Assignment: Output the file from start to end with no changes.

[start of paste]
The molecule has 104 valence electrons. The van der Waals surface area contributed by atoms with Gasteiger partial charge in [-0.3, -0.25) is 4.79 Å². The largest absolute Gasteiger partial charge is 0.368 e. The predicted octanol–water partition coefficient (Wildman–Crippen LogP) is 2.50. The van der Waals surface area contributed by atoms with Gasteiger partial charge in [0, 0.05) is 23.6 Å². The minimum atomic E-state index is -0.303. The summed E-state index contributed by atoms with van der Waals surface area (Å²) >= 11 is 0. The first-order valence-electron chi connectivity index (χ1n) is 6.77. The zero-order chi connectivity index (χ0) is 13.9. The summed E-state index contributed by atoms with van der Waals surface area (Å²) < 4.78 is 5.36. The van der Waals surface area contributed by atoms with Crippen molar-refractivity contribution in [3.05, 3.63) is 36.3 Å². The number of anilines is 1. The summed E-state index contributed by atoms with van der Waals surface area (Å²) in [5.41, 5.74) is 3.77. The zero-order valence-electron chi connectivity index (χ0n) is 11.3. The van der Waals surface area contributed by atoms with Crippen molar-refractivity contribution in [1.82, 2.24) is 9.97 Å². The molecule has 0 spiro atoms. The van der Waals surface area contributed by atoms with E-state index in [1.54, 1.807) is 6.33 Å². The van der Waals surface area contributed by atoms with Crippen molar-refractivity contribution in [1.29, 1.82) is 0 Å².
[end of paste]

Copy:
The molecule has 104 valence electrons. The van der Waals surface area contributed by atoms with Gasteiger partial charge in [-0.3, -0.25) is 4.79 Å². The largest absolute Gasteiger partial charge is 0.368 e. The predicted octanol–water partition coefficient (Wildman–Crippen LogP) is 2.50. The van der Waals surface area contributed by atoms with Gasteiger partial charge in [0, 0.05) is 23.6 Å². The minimum atomic E-state index is -0.303. The summed E-state index contributed by atoms with van der Waals surface area (Å²) >= 11 is 0. The first-order valence-electron chi connectivity index (χ1n) is 6.77. The zero-order chi connectivity index (χ0) is 13.9. The summed E-state index contributed by atoms with van der Waals surface area (Å²) < 4.78 is 5.36. The van der Waals surface area contributed by atoms with Crippen molar-refractivity contribution in [3.05, 3.63) is 36.3 Å². The number of anilines is 1. The summed E-state index contributed by atoms with van der Waals surface area (Å²) in [5.41, 5.74) is 3.77. The zero-order valence-electron chi connectivity index (χ0n) is 11.3. The van der Waals surface area contributed by atoms with Crippen molar-refractivity contribution in [1.82, 2.24) is 9.97 Å². The molecule has 0 spiro atoms. The van der Waals surface area contributed by atoms with E-state index in [1.54, 1.807) is 6.33 Å². The van der Waals surface area contributed by atoms with Crippen molar-refractivity contribution in [1.29, 1.82) is 0 Å².